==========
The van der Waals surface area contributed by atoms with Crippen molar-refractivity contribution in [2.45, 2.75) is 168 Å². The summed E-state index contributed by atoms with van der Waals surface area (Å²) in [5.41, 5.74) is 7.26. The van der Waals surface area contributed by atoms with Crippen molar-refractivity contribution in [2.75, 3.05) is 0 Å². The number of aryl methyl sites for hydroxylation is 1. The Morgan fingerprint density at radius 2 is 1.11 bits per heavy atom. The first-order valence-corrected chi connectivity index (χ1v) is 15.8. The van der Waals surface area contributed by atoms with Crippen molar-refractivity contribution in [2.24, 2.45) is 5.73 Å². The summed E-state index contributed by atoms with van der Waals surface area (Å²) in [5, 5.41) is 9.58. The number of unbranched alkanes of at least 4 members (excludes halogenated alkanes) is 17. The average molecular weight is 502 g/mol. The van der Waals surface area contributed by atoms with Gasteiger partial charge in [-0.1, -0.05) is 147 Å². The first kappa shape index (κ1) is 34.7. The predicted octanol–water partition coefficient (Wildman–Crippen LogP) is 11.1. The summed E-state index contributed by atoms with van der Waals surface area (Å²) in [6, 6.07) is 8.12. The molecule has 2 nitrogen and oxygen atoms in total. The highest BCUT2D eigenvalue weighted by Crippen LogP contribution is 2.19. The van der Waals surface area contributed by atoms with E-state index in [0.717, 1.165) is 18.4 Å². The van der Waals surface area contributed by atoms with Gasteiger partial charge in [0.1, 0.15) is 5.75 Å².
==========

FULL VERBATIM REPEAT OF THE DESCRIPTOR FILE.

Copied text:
The van der Waals surface area contributed by atoms with Crippen molar-refractivity contribution in [2.45, 2.75) is 168 Å². The summed E-state index contributed by atoms with van der Waals surface area (Å²) in [5.41, 5.74) is 7.26. The van der Waals surface area contributed by atoms with Crippen molar-refractivity contribution in [2.75, 3.05) is 0 Å². The number of aryl methyl sites for hydroxylation is 1. The Morgan fingerprint density at radius 2 is 1.11 bits per heavy atom. The first-order valence-corrected chi connectivity index (χ1v) is 15.8. The van der Waals surface area contributed by atoms with Crippen molar-refractivity contribution in [2.24, 2.45) is 5.73 Å². The summed E-state index contributed by atoms with van der Waals surface area (Å²) in [5, 5.41) is 9.58. The number of unbranched alkanes of at least 4 members (excludes halogenated alkanes) is 17. The average molecular weight is 502 g/mol. The van der Waals surface area contributed by atoms with Gasteiger partial charge in [-0.1, -0.05) is 147 Å². The first kappa shape index (κ1) is 34.7. The predicted octanol–water partition coefficient (Wildman–Crippen LogP) is 11.1. The summed E-state index contributed by atoms with van der Waals surface area (Å²) in [6, 6.07) is 8.12. The molecule has 2 nitrogen and oxygen atoms in total. The highest BCUT2D eigenvalue weighted by Crippen LogP contribution is 2.19. The van der Waals surface area contributed by atoms with E-state index in [0.717, 1.165) is 18.4 Å². The van der Waals surface area contributed by atoms with Gasteiger partial charge in [0.1, 0.15) is 5.75 Å².